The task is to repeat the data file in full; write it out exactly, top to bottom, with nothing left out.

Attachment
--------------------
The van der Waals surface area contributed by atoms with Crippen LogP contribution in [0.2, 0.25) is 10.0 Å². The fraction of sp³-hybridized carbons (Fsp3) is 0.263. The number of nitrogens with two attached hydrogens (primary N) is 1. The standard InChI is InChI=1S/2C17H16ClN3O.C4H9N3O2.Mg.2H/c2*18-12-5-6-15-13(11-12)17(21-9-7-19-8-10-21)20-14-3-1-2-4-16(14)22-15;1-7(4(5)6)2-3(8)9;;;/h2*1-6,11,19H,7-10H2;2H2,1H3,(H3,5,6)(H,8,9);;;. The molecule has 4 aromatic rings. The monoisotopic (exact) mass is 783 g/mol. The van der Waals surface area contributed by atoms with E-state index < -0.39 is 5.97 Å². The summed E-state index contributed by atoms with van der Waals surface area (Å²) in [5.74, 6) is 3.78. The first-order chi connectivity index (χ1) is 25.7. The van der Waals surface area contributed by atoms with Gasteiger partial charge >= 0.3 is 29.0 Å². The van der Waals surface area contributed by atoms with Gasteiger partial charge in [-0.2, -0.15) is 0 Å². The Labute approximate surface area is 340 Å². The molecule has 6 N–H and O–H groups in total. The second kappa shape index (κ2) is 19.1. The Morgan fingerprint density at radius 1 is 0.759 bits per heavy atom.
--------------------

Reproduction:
The van der Waals surface area contributed by atoms with Crippen LogP contribution in [0.2, 0.25) is 10.0 Å². The fraction of sp³-hybridized carbons (Fsp3) is 0.263. The number of nitrogens with two attached hydrogens (primary N) is 1. The standard InChI is InChI=1S/2C17H16ClN3O.C4H9N3O2.Mg.2H/c2*18-12-5-6-15-13(11-12)17(21-9-7-19-8-10-21)20-14-3-1-2-4-16(14)22-15;1-7(4(5)6)2-3(8)9;;;/h2*1-6,11,19H,7-10H2;2H2,1H3,(H3,5,6)(H,8,9);;;. The molecule has 4 aromatic rings. The monoisotopic (exact) mass is 783 g/mol. The van der Waals surface area contributed by atoms with E-state index < -0.39 is 5.97 Å². The summed E-state index contributed by atoms with van der Waals surface area (Å²) in [5.74, 6) is 3.78. The first-order chi connectivity index (χ1) is 25.7. The van der Waals surface area contributed by atoms with Gasteiger partial charge >= 0.3 is 29.0 Å². The van der Waals surface area contributed by atoms with Gasteiger partial charge in [-0.2, -0.15) is 0 Å². The Labute approximate surface area is 340 Å². The molecule has 6 N–H and O–H groups in total. The second kappa shape index (κ2) is 19.1. The Morgan fingerprint density at radius 1 is 0.759 bits per heavy atom.